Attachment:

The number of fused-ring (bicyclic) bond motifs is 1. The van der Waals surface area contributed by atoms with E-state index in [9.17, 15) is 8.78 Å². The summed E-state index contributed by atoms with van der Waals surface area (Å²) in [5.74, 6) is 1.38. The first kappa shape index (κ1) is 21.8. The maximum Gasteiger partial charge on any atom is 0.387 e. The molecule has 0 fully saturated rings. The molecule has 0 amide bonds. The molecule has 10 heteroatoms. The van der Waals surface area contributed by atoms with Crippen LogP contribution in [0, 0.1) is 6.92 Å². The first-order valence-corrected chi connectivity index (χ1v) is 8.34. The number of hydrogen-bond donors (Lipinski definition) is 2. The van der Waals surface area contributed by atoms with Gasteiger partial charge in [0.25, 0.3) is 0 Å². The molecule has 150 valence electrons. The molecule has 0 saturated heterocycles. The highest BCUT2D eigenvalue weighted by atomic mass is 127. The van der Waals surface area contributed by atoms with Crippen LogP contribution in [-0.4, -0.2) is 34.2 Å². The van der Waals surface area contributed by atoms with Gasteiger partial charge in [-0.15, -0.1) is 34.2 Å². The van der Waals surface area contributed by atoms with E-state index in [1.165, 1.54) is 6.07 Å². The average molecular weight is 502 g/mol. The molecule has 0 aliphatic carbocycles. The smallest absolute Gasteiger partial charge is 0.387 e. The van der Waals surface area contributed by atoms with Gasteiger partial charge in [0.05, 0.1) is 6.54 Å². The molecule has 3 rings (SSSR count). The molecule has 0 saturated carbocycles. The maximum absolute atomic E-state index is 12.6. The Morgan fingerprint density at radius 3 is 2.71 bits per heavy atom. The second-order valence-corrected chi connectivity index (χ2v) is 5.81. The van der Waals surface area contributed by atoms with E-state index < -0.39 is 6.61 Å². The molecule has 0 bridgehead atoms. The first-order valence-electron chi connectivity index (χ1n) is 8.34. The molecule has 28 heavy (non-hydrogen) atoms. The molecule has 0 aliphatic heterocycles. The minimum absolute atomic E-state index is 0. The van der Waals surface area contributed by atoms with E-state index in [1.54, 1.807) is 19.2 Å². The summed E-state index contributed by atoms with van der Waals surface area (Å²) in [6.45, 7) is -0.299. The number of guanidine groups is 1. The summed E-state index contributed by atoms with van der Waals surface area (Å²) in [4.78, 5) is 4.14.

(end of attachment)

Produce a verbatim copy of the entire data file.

The number of fused-ring (bicyclic) bond motifs is 1. The van der Waals surface area contributed by atoms with E-state index in [9.17, 15) is 8.78 Å². The summed E-state index contributed by atoms with van der Waals surface area (Å²) in [5.74, 6) is 1.38. The first kappa shape index (κ1) is 21.8. The maximum Gasteiger partial charge on any atom is 0.387 e. The molecule has 0 fully saturated rings. The molecule has 0 amide bonds. The molecule has 10 heteroatoms. The van der Waals surface area contributed by atoms with Crippen LogP contribution in [0, 0.1) is 6.92 Å². The first-order valence-corrected chi connectivity index (χ1v) is 8.34. The number of hydrogen-bond donors (Lipinski definition) is 2. The van der Waals surface area contributed by atoms with Gasteiger partial charge in [0.25, 0.3) is 0 Å². The molecule has 150 valence electrons. The molecule has 0 saturated heterocycles. The highest BCUT2D eigenvalue weighted by atomic mass is 127. The van der Waals surface area contributed by atoms with Crippen LogP contribution in [-0.4, -0.2) is 34.2 Å². The van der Waals surface area contributed by atoms with Gasteiger partial charge in [-0.15, -0.1) is 34.2 Å². The van der Waals surface area contributed by atoms with E-state index in [1.165, 1.54) is 6.07 Å². The average molecular weight is 502 g/mol. The molecule has 0 aliphatic carbocycles. The smallest absolute Gasteiger partial charge is 0.387 e. The van der Waals surface area contributed by atoms with Gasteiger partial charge in [0.05, 0.1) is 6.54 Å². The molecule has 3 rings (SSSR count). The molecule has 0 saturated carbocycles. The maximum absolute atomic E-state index is 12.6. The Morgan fingerprint density at radius 3 is 2.71 bits per heavy atom. The second-order valence-corrected chi connectivity index (χ2v) is 5.81. The van der Waals surface area contributed by atoms with E-state index < -0.39 is 6.61 Å². The molecule has 0 bridgehead atoms. The first-order valence-electron chi connectivity index (χ1n) is 8.34. The molecule has 28 heavy (non-hydrogen) atoms. The molecule has 0 aliphatic heterocycles. The minimum absolute atomic E-state index is 0. The van der Waals surface area contributed by atoms with E-state index in [1.54, 1.807) is 19.2 Å². The summed E-state index contributed by atoms with van der Waals surface area (Å²) in [6.45, 7) is -0.299. The number of guanidine groups is 1. The summed E-state index contributed by atoms with van der Waals surface area (Å²) in [4.78, 5) is 4.14.